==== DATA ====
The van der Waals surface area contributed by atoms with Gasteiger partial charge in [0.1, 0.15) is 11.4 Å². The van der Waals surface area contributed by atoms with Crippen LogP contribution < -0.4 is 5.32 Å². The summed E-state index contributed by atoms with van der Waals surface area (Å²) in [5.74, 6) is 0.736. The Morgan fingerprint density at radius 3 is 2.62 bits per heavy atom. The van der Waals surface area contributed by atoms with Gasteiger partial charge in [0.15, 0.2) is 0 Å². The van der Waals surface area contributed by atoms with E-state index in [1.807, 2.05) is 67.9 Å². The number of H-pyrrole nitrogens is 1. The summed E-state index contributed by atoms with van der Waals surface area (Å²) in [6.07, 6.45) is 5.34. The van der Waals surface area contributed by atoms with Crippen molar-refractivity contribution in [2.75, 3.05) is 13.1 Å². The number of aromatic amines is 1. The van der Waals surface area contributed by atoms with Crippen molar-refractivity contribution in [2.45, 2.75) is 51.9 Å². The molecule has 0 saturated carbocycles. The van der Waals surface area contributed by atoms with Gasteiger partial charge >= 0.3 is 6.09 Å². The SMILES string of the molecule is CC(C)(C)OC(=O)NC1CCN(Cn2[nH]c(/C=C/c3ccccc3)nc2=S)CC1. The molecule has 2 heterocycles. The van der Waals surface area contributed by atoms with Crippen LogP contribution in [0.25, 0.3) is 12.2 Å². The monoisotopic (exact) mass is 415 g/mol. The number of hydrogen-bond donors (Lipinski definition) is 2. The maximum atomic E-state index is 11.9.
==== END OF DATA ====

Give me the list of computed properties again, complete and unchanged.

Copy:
The van der Waals surface area contributed by atoms with Gasteiger partial charge in [0.1, 0.15) is 11.4 Å². The van der Waals surface area contributed by atoms with Crippen LogP contribution < -0.4 is 5.32 Å². The summed E-state index contributed by atoms with van der Waals surface area (Å²) in [5.74, 6) is 0.736. The Morgan fingerprint density at radius 3 is 2.62 bits per heavy atom. The van der Waals surface area contributed by atoms with Gasteiger partial charge in [0.15, 0.2) is 0 Å². The van der Waals surface area contributed by atoms with E-state index in [1.807, 2.05) is 67.9 Å². The number of H-pyrrole nitrogens is 1. The summed E-state index contributed by atoms with van der Waals surface area (Å²) in [6.07, 6.45) is 5.34. The van der Waals surface area contributed by atoms with Crippen molar-refractivity contribution in [2.75, 3.05) is 13.1 Å². The number of aromatic amines is 1. The van der Waals surface area contributed by atoms with Crippen molar-refractivity contribution in [2.45, 2.75) is 51.9 Å². The molecule has 0 saturated carbocycles. The van der Waals surface area contributed by atoms with Gasteiger partial charge >= 0.3 is 6.09 Å². The SMILES string of the molecule is CC(C)(C)OC(=O)NC1CCN(Cn2[nH]c(/C=C/c3ccccc3)nc2=S)CC1. The molecule has 2 heterocycles. The van der Waals surface area contributed by atoms with Crippen LogP contribution in [0.25, 0.3) is 12.2 Å². The monoisotopic (exact) mass is 415 g/mol. The number of hydrogen-bond donors (Lipinski definition) is 2. The maximum atomic E-state index is 11.9.